Should the UK CAA Follow Europe and Classify the Mavic 3 under C1 Certification?

Mavic 3 Drone
September 30, 2022

The DJI Mavic 3 has been in the news a lot recently. The drones’ recent receipt of a C1 class certification under the European EASA drone regulations, making it the world’s first drone to receive this class rating, created quite a stir within the drone community. This was quickly followed by the release of the new Mavic 3 Enterprise drones, which presumably will also fall under this “Mavic 3 Series” C1 certification with potentially wide-reaching implications across the drone industry and beyond.

This is a huge win for DJI, who have pulled off an incredible feat in gaining a certification for the Mavic 3 Series, basically putting their new Enterprise drones in the hands of any member of the buying public without the need for any training or qualification.

While most in the drone community were expecting a C2 classification for drones in the weight class of the Mavic 3 series (and likely the Mavic 2 series if other legacy drones were allowed a retrospective certification), it was quite a surprise when the news was announced that TÜV Rheinland (a global testing and assessment service provider) had assessed that the drone complied with the requirements of the EASA C1 class certification, providing it has some updated firmware. *(see below)

So What Does the C1 Certification Mean?

Within the open category are three subcategories that have increasingly fewer requirements (with A1 having the most, and A3 having the least)

The new C1 certification allows the drone to be flown within the A1 subcategory of the Open Category, without any training or qualification of the operator. While drones in the A2 category require the operator to hold an A2CofC qualification, this is not required to operate C1 drones.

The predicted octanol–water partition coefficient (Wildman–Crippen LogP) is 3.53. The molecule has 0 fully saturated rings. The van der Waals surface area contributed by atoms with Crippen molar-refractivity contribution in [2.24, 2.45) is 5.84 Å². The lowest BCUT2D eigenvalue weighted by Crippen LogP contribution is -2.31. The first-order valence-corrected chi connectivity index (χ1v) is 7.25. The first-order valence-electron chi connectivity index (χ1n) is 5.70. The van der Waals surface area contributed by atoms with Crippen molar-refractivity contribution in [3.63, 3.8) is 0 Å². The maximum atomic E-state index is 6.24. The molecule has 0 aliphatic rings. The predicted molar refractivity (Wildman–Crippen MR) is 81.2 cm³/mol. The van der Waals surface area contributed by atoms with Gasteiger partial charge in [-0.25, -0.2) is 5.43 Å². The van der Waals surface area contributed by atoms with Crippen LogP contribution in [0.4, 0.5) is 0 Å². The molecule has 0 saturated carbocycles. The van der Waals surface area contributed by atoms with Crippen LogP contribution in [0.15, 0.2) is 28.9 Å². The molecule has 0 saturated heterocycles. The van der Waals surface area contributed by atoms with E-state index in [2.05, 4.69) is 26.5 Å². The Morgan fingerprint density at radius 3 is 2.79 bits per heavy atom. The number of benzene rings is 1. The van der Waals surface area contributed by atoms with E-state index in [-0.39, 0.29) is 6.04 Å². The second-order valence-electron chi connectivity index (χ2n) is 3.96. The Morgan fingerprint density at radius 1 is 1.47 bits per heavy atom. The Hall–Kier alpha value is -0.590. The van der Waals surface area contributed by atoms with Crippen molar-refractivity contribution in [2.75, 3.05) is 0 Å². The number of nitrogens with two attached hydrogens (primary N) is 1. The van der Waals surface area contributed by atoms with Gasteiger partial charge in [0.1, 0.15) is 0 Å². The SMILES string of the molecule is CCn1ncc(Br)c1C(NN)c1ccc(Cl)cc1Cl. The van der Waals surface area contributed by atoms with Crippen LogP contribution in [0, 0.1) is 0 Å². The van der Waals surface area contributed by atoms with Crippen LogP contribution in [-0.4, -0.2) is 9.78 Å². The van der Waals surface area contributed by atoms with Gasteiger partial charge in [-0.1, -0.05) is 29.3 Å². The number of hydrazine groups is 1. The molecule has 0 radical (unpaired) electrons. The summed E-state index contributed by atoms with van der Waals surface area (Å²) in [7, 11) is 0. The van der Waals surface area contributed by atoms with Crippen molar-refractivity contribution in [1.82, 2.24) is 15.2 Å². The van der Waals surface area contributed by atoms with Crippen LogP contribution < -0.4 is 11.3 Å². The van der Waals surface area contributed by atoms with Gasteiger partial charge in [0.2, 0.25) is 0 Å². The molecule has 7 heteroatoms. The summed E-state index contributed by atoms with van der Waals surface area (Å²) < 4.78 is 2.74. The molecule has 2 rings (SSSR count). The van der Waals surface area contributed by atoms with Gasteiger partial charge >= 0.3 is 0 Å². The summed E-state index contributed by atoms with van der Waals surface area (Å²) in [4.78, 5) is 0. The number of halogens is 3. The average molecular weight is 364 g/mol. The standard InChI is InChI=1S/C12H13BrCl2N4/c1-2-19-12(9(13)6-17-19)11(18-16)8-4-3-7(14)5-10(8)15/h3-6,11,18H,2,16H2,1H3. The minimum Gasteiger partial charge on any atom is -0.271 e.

The subcategories are:

• A1: Flights over some people, but not over assemblies of people.
• A2: Flights close to people.
• A3: Flights far from people.

It’s easy to understand why DJI would be so keen to push for C1 classification for their Mavic 3 Series of drones, as any barriers to potential customers using their product will reduce its potential market. While the A2CofC is not a hugely arduous qualification to gain, training of any kind will inevitably put some people off as it costs money and takes time. For small drones such as the sub-250g Mini 3 Pro this makes complete sense, as it’s a very light aircraft with small propellors which will likely cause minimal damage if used incorrectly around people however the A1 subcategory allows flight “close to people”, with no “intentional” overflight.

Why Should the Mavic 3 Certification Be Concerning?

So, under the new regulations the restrictions have been lifted in such a way as that the Mavic 3 can now be flown close to people by individuals who have never flown a drone before. This seems a strange and potentially harmful decision.

For an approximately 1kg drone, with fairly substantial props spinning at 5000rpm, there seems to be at least a fair potential for harm if flown around people by a person who has no training or experience, regardless of the fact that a 1kg object falling from 400ft reaches a terminal velocity of approximately 50 mph which could do a fair bit of damage.